Since 2012, Joanie Madden has organised a Caribbean cruise with a difference. Dozens of Irish musicians, dancers & storytellers travel from all over the world for this cruise. The idea first started in 1991 by the music legends, the Clancy Brothers.(2015)
Since 2012, Joanie Madden (Cherish the Ladies) has organised a Caribbean cruise with a difference – over seven days she brings together dozens of Irish musicians, dancers and storytellers from all over the world - and hundreds of passengers return year after year to hear the best of Irish traditional music and song. The idea of this cruise first began with 1991 with the Clancy brothers – Tommy Sands was on that first voyage. 24 years later, in February 2014 Tommy is back on board with a recorder in hand.
A note from Tommy Sands: "I wish I was in Carrickfergus", whispered Liam Clancy, beautifully as the brothers and nephew Robbie O'Connell joined in lazily in "the sea is wide" part. "These Virgin Islands are not too bad either," quipped Mick Moloney, late of "The Johnstons" and currently a professor in NYU in NYC. "Are you sure you wouldn't prefer the rain of Limerick", grinned Frank McCourt, (he would soon write a book on the subject). “You couldn’t bate it with a big stick”, shouted Paddy Reilly. Paddy Clancy smiled with it all and nodded his head but only just. We were all up to our lower lips in warm water and the Jacuzzi was about to bubble.
Standing by at the nearby bar having exchanged black pints for pina coladas Jean Butler, Eileen Ivers and Joanie Madden were enjoying it all.
They were now becoming the new avant garde of a music tradition that had been previously energized to a boiling point by the boys in the bubbles. Rhymings of Riverdances to come were being played and danced as Caribbean dolphins jumped as high as they could to see what the hell was going on.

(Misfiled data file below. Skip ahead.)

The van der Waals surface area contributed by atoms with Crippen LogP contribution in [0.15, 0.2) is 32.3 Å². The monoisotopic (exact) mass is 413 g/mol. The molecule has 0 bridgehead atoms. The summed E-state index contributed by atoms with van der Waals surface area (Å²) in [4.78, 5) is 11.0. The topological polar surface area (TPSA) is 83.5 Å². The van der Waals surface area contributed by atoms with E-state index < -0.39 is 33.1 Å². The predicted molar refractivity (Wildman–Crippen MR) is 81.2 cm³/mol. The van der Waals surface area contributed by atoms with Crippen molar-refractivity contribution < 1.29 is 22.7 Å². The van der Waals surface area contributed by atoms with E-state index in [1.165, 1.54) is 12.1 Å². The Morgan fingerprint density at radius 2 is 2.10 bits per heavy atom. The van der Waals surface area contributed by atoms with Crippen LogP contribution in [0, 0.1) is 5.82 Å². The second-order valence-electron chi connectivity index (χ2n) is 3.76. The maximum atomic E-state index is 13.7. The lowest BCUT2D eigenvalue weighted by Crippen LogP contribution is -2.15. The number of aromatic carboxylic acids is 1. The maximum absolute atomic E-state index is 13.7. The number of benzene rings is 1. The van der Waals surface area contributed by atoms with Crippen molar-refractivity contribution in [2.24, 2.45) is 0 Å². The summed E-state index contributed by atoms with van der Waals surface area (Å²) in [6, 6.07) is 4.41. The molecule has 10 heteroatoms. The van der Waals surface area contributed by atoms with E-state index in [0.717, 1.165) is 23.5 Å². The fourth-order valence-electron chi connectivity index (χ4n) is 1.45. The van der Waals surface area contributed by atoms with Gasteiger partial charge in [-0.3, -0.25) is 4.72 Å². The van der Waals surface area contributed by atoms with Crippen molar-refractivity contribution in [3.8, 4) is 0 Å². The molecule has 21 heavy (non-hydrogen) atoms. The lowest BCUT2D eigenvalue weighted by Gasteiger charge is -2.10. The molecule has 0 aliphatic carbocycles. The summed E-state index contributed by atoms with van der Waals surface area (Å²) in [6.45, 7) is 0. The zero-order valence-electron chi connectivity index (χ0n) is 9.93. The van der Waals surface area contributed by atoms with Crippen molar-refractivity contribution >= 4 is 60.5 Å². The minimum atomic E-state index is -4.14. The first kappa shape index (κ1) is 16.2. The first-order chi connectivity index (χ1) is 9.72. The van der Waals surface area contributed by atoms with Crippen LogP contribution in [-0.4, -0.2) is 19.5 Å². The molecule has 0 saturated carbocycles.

Was that the 1991 Irish Festival Cruise organized by The Clancys or a later one? They were all fading into a fond dreamy unity and all I knew it was 2014. It was now called the Folk’n Irish Cruise, (not to be pronounced too quickly or too slowly,) with more of an edge than ever before. None other than the wonderful Joanie Madden was the new captain at the helm and I was about to head for the high seas again.
How does Irish music operate in such a sudden change of temperature and light? Fiddlers in Irish pubs, in the midst of half sets and humid half’uns, rarely lift their heads except to look out the window to see if it is still raining. How would temperamental pipes and pipers deal with the heat. And what about the audience? Often in big theatres performers see nothing but darkness out there, now the light would be getting in and the audience would be lit up like a high altar, sharing wine and revealing themselves. And what would they reveal?
What was it about Irish Music that attracted people from all over the world to places all over the world? Even people with neither green blood in their veins, nor normal notions of cruising would be on their way to the new sun.
Was Ireland much more than an Island somewhere in a North Atlantic rain?
Narrated by Tommy Sands
Produced by Liam O’Brien
First broadcast on RTÉ Radio 1, 4pm on May 4th 2015
An Irish radio documentary from RTÉ Radio 1, Ireland - Documentary on One - the home of Irish radio documentaries